LINDSAY WILLIAMS: The Chinese economy grew 11.9% in the second quarter of 2007 its fastest pace in 12 years. I asked Marc Faber if maybe the Chinese situation could also be a potential bubble. …

MARC FABER: I think that we have probably some excesses in China in terms of capital spending, and eventually the Chinese economy will also slow down. A recession in China would be if their growth slowed down from 11% to 5% or 6% - but we have to realise that China is a very large country, and you could have a recession in one sector or in one region of the country and in other regions and in other sectors of the economy the growth would continue. If you look at recessions in the U.S. over the last 200 years frequently you had a recession - say in Texas when the oil bubble burst in 1980 but the North East did well - or in the early 1990s we had a recession in California and other regions of the U.S. were expanding. So I think that I wouldn’t think that the Chinese bubble is going to be a huge problem. Also, the stock market has gone up a lot - but if you look at cash deposits by individual households in the system then they are over 100% of GDP and the household’s financial assets are only invested to the extent of about 10% in the share market. So yes, I think we have a bubble in China. Is it going to be a devastating bubble? I don’t think so.

LINDSAY WILLIAMS: The subject of art came up as well in our chat. I noticed on a website a couple of days ago that Veuve Cliquot the French champagne house is bringing out a centenary or bi-centenary bottle of champagne - it’s three litres, it’s got a leather label, and it’s $2,000. A normal bottle of Veuve Cliquot goes at around $40 - surely this is a sign that there’s too much money around and things are getting out of hand? I asked Marc Faber if he thought that was the case. …

MARC FABER: Yes, I think you’re touching on a very important issue. If you spend money - and basically in the U.S. since the early 1980s credit growth has vastly exceeded the GDP growth, with the result that credit as a percent of GDP has expanded between 1980 and today from 130% of GDP to over 330% of GDP - if you have this kind of environment then you create a huge wealth and income disparity or inequality, where money shifts from the working class and from the middle class into the hands of what I call the “asset shufflers”. The asset shufflers are the people working on Wall Street - fund managers, hedge fund managers, accountants, lawyers and so forth. These people have done exceedingly well, and as you know in the case of hedge funds huge bonuses are paid out each year - and that has led to the contemporary art market rising by 50% over the last 12 months. Also, you have wine prices going through the roof, the price of collectables going through the roof, Park Avenue apartments, Mayfair apartments, and so forth. So you have a dual economy - the economy of the median household or the typical household in a society, where income and wealth is not increasing in real terms in other words adjusted for inflation - but the rich become unbelievably rich. In 1980 there were just six billionaires in the world - today you have over 1,000 billionaires in the world. It also shows that there is a depreciation in paper money - in other words inflation.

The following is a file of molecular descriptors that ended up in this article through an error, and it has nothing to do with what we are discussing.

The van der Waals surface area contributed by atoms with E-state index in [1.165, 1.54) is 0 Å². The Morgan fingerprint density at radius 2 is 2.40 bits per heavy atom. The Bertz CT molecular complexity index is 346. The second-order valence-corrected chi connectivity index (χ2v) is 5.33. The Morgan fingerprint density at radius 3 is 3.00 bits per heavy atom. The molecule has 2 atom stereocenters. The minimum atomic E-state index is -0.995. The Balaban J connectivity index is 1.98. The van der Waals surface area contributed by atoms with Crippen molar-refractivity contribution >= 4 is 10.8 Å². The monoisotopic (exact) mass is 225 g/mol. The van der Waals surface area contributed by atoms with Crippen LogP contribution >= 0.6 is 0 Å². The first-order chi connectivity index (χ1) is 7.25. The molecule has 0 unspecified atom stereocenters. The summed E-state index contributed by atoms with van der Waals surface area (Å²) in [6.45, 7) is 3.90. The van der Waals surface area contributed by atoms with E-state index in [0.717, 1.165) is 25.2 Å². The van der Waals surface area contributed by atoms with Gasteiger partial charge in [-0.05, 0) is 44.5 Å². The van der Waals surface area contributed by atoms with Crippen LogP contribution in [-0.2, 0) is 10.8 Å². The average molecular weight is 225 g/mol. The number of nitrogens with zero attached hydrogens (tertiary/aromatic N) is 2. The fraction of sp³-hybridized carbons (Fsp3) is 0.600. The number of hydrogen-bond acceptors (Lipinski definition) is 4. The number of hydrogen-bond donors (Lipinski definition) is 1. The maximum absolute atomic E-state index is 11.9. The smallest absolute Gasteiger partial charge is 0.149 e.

LINDSAY WILLIAMS: What about stock markets, though? It’s all very well talking about art - but for all of us it’s really what happens on the JSE that’s important. The JSE is still bossed a little bit by the U.S. markets - is there a bubble on the U.S. stock market?

MARC FABER: We have a bubble in U.S. stocks maybe - but we have a much bigger bubble in Spanish real estate, we have a much bigger bubble in art prices and in prestigious real estate and collectables than say in U.S. equities - which are at the new all-time high, except for the Nasdaq. If you adjust the Dow Jones and the S&P for the depreciation of the dollar then in euro terms the Dow is still down 35% from its 2000 peak, the S&P by a similar amount, and the Nasdaq in euro terms is still down 63% from peak. In gold terms all the U.S. indices are down more than 50% from their peaks. So the U.S. Federal Reserve can print money - in nominal terms they can boost things - but it means the dollar goes down, and certainly goes down against gold.

LINDSAY WILLIAMS: Bubbles can carry on inflating though that’s the problem. I asked Marc Faber when is it all going to come to fruition, and if it does what’s going to happen?

MARC FABER: I think you’re touching on a very important point. That it will happen there’s no question about it at some point. At that point what can the U.S. Fed do? They can print money - and then the dollar crashes and that creates a new set of problems. I would imagine that looking at the performance of assets over the last two years we had housing starting to come down, then we had the sub-prime mess, and recently if you look at the performance of say Merrill Lynch or Goldman Sachs all these stocks are performing very badly, and this is a very negative technical sign. I would imagine that we are right here near the top of the bubble and that we could burst any time. I have turned essentially very bearish right now.